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From Labour as Commodity to Labour as a Common

on Fri, 11/23/2012 - 07:06

 

Excerpted from a draft of an article by Hilary Wainwright,  via Michel Bauwens:

Another implication for our own organisations, political and economic, is the importance of building into them the nurturing and development of this commons. We need to do this in both a prefigurative sense and as an immediate means of strengthening their transformative capacity.

To develop and apply the idea of labour/creativity as a commons, it is important to think of it as a collection of useful tools to be ingeniously deployed, rather than the comprehensive, ready-to-assemble solution that the idea of socialism was often treated as. Here are some of the kinds of tools it might provide.

First, it opens up ways of seeing and understanding the wider potential of existing practices in the solidarity economy in achieving transformative gains in the broader social, public and private economy. An example here would be the importance of learning through and reflecting on practice; thinking of creativity as a commons leads to asking how we could envisage economic arrangements that build self-development, education and regeneration into daily life across what is now divided into work, consumption and personal life.

Understanding labour and the potential of human creativity as a commons changes our view of employment. We can see this already in practice in parts of the solidarity economy where workers are never seen as ‘redundant’ and the aim is always redeployment and retraining. We also see how the scandalous waste of human creativity now evident in capitalist economies across the world has been a driving motive in the explosion of resistance from 2011 onwards, led often by the young unemployed. (Mason 2012)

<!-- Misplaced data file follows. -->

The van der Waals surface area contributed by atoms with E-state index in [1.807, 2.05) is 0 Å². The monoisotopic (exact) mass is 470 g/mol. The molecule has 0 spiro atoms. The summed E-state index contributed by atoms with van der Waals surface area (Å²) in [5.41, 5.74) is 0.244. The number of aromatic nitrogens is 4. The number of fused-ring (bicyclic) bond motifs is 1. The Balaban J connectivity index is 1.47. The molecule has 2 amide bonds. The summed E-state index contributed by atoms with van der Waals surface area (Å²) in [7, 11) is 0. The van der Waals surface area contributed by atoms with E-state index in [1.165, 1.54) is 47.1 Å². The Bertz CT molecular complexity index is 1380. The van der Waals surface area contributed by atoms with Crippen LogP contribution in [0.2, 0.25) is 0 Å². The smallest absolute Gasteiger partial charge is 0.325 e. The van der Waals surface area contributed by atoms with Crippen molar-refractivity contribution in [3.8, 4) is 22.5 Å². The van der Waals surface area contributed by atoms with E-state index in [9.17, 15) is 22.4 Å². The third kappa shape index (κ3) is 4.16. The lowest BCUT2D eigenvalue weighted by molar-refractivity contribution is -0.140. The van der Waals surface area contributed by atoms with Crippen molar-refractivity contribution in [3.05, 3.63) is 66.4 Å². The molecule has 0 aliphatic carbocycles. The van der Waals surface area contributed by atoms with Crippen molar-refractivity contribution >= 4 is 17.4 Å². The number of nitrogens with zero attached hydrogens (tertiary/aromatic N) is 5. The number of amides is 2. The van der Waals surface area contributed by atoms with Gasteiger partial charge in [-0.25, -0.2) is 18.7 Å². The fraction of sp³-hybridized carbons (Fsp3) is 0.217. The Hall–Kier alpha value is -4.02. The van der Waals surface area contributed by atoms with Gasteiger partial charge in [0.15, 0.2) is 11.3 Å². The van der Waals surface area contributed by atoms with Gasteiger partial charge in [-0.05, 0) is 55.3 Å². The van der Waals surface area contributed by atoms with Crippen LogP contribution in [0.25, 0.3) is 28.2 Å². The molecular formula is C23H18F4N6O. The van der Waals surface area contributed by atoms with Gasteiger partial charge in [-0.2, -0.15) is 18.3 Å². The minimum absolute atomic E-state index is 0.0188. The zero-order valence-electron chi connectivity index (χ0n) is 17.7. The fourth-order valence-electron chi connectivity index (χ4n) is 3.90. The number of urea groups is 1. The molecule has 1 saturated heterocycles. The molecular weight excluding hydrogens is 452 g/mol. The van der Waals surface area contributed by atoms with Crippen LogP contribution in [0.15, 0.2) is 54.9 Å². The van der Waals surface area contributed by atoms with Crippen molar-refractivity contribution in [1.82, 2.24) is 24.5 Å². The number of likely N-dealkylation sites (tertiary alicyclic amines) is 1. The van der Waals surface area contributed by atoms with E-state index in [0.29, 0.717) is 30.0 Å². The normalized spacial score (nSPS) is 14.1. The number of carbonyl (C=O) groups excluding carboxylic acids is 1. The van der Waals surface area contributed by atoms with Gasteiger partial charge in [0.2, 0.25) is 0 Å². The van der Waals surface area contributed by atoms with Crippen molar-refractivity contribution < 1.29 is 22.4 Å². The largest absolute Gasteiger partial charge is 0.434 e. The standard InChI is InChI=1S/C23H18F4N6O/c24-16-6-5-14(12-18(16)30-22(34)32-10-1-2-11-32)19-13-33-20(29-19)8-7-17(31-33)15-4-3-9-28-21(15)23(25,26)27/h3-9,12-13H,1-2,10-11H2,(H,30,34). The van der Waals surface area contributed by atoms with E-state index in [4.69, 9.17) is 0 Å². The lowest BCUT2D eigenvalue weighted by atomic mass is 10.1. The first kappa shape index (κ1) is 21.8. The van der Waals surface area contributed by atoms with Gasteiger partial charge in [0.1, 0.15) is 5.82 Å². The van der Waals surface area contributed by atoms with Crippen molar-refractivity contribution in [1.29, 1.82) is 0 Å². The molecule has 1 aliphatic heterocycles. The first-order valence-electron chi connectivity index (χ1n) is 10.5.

Human creativity as a commons also points to the importance of thinking at many different levels of economic and social relations and of inter-connecting them. So it leads to asking what institutional conditions for nurturing and realising creativity might mean at a micro level for how enterprises or urban spaces, for example, are organised; what it might mean at a macro level in terms of, for example, a means of livelihood beyond or autonomous from waged labour (what some have called ‘a basic wage’); and what it could mean at a mix of micro and macro levels – for example, in terms of legislative frameworks for the organisation of time. (Coote 2010)

In this way seeing labour as a commons challenges tendencies towards enterprise or community egoism or atomism (a tendency in parts of the social economy as well as in capitalist enterprises) and emphasises the importance of solidarity and flows of mutuality between different elements of attempts at a solidarity and commons-based economy. More generally, it provides the basis for a strong antidote to the possessive individualism that has been so rampant in recent years, without counterposing a reified collectivism. (Macpherson 1964)

More on this, here.

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